Opinion / Op-Ed Contributors

Overcoming the challenges of Northeast

By Dan Steinbock (China Daily) Updated: 2016-03-23 07:39

Overcoming the challenges of Northeast

Workers from Wuhan Iron and Steel (Group) Corp attend a job fair on March 19, 2016. Seventy percent of the workers seeking jobs are between 40 and 50 years old and are mostly mechanics. China's steel and iron industry has entered recession in 2015, and the steel plant is laying off workers as it has suffered a loss of 500 million yuan in value per month at the third quarter of last year. Wuhan Iron and Steel (Group) Corp is China's third-largest steelmaker by output.[Photo/VCG]

In the next five years, China's steel sector has to reduce capacity by 100-150 million metric tons, while the coal-mining sector must also cut capacity by 500 million tons, with another 500 million tons to be restructured in the following three to five years.

Things are not likely to get better anytime soon. Recently, Chinese steel prices experienced a short-term rise, and market conditions are expected to improve after the shutdown of steel factories. Yet a full recovery for the global steel industry may take a few years.

Northeast China comprises Liaoning, Jilin and Heilongjiang provinces; it is also the country's industrial base. In the early 2000s, the government's "Revitalize the Northeast" campaign sought to turn the region into an economic growth engine. More recently, the rebalancing of the economy has been shifting the growth momentum away from heavy industries toward consumption and innovation-which means diminishing prospects for the Northeast.

Some observers call the Northeast China's "rustbelt". In the US, the belt extends from New York to Michigan. In the 1980s, it was plagued by economic decline, population loss and urban decay, because of the shrinking of its once powerful industrial sector. Some enclaves never really recovered.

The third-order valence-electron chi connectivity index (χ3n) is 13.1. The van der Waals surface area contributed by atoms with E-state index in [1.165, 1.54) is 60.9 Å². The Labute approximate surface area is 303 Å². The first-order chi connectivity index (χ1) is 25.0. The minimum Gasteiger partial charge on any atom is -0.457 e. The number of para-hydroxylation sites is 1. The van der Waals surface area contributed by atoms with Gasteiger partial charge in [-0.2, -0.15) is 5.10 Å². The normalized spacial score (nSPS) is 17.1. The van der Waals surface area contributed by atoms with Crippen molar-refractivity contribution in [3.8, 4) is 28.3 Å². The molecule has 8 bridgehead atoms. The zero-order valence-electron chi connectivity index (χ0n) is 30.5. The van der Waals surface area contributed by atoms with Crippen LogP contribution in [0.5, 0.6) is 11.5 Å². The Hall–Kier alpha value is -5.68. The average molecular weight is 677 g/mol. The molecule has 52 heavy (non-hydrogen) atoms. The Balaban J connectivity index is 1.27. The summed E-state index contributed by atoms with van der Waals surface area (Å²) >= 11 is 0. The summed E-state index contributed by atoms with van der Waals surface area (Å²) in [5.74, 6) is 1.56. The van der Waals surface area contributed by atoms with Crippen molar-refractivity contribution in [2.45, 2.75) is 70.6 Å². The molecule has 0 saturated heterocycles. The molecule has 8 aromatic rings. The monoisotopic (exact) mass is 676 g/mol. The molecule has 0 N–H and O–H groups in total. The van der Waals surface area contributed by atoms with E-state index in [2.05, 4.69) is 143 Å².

There may be some parallels between the US rustbelt and Northeast China, but differences abound. By the early 1980s, the US was already a major advanced economy with high living standards. It completed its industrialization decades ago, and the service sector dominated employment.

In China, the differentiation of regional economies is still accelerating, average living standards remain relatively low, and industrialization continues in many provinces. China's transition to a service-centric economy has only begun. And the central government, through its stakes in the State-owned enterprises, can still play a major role in shaping the transition.

In other words, China's so-called "rustbelt" has legitimate hope, but only with the right policies.

If overcapacity is reduced by 30 percent in targeted sectors-steel, coal mining and cement-it would translate to layoffs of up to 3 million workers in the coming two to three years. Last year, China created 13.1 million new urban jobs and this year's target is 10 million. So if a significant majority of the laid-off workers in the Northeast can be re-employed, the regional economy would prove resilient.

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